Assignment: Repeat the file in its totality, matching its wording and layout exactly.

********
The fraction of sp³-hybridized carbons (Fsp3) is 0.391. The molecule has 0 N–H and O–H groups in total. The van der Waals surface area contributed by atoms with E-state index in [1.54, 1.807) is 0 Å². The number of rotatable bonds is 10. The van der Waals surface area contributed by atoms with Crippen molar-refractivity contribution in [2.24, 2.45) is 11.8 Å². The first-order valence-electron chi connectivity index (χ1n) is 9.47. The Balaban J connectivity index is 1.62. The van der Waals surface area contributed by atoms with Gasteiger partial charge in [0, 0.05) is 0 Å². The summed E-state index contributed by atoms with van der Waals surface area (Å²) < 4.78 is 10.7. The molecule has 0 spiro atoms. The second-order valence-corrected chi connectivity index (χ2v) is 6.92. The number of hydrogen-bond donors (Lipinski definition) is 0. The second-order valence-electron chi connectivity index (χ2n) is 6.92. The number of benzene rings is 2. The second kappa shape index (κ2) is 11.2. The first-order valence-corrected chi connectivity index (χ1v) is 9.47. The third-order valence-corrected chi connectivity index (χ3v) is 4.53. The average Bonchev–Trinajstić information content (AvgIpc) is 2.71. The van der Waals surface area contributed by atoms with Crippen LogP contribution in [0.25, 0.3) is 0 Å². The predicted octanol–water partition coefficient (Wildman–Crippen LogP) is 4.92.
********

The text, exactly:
The fraction of sp³-hybridized carbons (Fsp3) is 0.391. The molecule has 0 N–H and O–H groups in total. The van der Waals surface area contributed by atoms with E-state index in [1.54, 1.807) is 0 Å². The number of rotatable bonds is 10. The van der Waals surface area contributed by atoms with Crippen molar-refractivity contribution in [2.24, 2.45) is 11.8 Å². The first-order valence-electron chi connectivity index (χ1n) is 9.47. The Balaban J connectivity index is 1.62. The van der Waals surface area contributed by atoms with Gasteiger partial charge in [0, 0.05) is 0 Å². The summed E-state index contributed by atoms with van der Waals surface area (Å²) < 4.78 is 10.7. The molecule has 0 spiro atoms. The second-order valence-corrected chi connectivity index (χ2v) is 6.92. The number of hydrogen-bond donors (Lipinski definition) is 0. The second-order valence-electron chi connectivity index (χ2n) is 6.92. The number of benzene rings is 2. The second kappa shape index (κ2) is 11.2. The first-order valence-corrected chi connectivity index (χ1v) is 9.47. The third-order valence-corrected chi connectivity index (χ3v) is 4.53. The average Bonchev–Trinajstić information content (AvgIpc) is 2.71. The van der Waals surface area contributed by atoms with Crippen LogP contribution in [0.25, 0.3) is 0 Å². The predicted octanol–water partition coefficient (Wildman–Crippen LogP) is 4.92.